© Lluis Gene, AFP | Thousands of people marched in Barcelona on April 15, 2018 to protest the jailing of nine Catalan separatist leaders facing trial on ‘rebellion’ charges
15 April 2018: Hundreds of thousands of Catalan separatists rallied in downtown Barcelona on Sunday to demand the release of high-profile secessionist leaders being held in pre-trial detention.
Protesters waved Catalan separatist flags behind a huge banner that read “for rights and liberties, for democracy and unity, we want them back home!”
The demonstration was organized by two pro-independence grassroots groups, the National Catalan Assembly and Omnium, whose presidents are among the nine separatists in prison awaiting trial for their roles in last year’s failed breakaway bid by the northeastern Spanish region.
The regional chapters of Spain’s two leading labor unions, along with other civil society groups, supported the protest despite the complaints from some members who don’t want secession for Catalonia. Barcelona police said 315,000 people participated in the protest.
“The majority of Catalans, regardless of their political position, agree that pre-trial jail is not justified,” said regional UGT union leader Camil Ros. “What we as labor unions are asking for now is dialogue.”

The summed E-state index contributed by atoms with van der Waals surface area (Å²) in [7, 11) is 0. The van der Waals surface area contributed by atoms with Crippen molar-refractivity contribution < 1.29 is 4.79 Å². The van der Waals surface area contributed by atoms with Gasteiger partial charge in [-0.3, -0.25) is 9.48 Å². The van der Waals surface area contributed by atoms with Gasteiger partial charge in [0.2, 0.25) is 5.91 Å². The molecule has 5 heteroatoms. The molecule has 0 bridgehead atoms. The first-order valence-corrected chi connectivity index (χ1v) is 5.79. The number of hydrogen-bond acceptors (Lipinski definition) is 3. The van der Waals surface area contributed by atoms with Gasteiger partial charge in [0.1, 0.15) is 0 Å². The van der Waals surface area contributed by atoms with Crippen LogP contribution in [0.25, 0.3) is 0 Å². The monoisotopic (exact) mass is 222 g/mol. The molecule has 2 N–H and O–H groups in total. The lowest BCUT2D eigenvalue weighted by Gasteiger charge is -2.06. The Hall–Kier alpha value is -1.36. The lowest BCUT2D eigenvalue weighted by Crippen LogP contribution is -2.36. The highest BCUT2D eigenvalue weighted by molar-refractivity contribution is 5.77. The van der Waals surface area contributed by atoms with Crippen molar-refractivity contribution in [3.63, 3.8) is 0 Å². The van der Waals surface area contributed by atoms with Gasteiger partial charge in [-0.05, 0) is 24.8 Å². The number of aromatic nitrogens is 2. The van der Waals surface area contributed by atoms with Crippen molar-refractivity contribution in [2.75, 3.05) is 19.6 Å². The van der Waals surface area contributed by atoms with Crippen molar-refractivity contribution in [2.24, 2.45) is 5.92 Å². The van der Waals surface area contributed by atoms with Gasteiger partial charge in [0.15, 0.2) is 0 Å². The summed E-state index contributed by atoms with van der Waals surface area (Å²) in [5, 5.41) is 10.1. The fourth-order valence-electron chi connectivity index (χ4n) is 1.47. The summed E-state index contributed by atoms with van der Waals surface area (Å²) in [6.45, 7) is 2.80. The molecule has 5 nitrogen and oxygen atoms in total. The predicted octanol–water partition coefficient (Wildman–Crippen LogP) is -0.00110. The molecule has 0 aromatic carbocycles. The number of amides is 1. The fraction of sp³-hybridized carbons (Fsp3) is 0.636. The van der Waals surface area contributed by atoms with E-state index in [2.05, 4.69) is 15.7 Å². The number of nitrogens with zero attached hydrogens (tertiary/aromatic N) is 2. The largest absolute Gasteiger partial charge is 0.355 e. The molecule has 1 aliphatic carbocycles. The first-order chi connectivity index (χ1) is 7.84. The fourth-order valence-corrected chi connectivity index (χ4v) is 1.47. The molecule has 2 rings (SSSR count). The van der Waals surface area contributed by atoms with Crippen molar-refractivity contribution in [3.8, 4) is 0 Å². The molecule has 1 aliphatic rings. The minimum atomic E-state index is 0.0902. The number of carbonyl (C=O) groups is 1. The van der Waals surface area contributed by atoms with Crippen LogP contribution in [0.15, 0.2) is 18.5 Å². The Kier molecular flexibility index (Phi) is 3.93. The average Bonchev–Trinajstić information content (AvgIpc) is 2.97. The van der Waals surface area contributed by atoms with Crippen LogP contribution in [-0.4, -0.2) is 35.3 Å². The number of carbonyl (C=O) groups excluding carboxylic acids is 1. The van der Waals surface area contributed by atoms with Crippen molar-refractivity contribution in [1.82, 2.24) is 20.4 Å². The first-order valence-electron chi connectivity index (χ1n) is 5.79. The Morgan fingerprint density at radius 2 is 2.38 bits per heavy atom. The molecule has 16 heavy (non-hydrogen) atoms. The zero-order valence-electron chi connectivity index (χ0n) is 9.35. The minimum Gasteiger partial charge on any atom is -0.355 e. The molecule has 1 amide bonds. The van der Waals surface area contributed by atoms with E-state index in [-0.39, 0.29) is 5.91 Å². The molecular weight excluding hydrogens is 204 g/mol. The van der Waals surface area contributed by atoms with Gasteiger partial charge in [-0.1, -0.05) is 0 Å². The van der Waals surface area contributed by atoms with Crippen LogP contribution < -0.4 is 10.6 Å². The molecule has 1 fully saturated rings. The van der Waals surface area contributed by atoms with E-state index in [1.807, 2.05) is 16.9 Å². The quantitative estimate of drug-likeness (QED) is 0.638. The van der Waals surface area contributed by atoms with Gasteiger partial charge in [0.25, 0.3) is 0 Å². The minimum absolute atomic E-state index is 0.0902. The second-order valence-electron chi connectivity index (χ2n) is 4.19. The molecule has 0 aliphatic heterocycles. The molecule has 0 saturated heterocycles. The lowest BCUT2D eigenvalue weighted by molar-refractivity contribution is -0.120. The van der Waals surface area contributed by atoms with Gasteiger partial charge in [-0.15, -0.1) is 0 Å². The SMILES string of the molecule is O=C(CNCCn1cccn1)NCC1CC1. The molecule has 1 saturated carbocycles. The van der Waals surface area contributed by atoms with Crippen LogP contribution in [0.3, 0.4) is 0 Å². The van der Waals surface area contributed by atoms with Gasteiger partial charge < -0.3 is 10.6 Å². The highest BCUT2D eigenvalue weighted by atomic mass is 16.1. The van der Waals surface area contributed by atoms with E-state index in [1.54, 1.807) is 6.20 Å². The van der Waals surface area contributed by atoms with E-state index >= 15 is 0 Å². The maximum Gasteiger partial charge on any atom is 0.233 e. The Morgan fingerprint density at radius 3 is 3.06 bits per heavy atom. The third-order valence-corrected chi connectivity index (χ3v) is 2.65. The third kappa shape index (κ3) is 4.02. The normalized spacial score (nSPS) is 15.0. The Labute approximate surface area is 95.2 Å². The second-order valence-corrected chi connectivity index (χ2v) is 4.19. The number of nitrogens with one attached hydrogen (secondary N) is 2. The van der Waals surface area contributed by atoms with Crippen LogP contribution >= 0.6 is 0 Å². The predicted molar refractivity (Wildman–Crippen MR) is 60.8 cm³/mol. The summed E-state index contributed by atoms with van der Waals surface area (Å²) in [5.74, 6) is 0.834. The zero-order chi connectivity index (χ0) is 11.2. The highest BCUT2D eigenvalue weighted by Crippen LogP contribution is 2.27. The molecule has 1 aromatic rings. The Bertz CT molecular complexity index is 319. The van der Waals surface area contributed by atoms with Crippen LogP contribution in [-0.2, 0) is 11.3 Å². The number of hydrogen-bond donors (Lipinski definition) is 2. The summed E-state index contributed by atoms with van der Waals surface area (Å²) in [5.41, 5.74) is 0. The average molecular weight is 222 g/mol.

The secession movement in the wealthy region has plunged Spain into its deepest institutional crisis in decades.
Separatist lawmakers defied court orders and held an ad-hoc referendum on independence in October. Their subsequent declaration of independence for the region led to a crackdown by Spanish authorities acting to defend the Spanish Constitution, which declares the nation “indivisible.”
Pro-independence parties retained a slim majority in Catalonia’s parliament after an election in December, but courts have blocked their attempts to elect as regional chief any lawmaker who is either behind bars or has fled the country.
The latest opinion poll published by the Catalan government in February said that support for independence had decreased to 40 percent from near 49 percent in October. The poll surveyed 1,200 people and had a margin of error of 2.8 percent.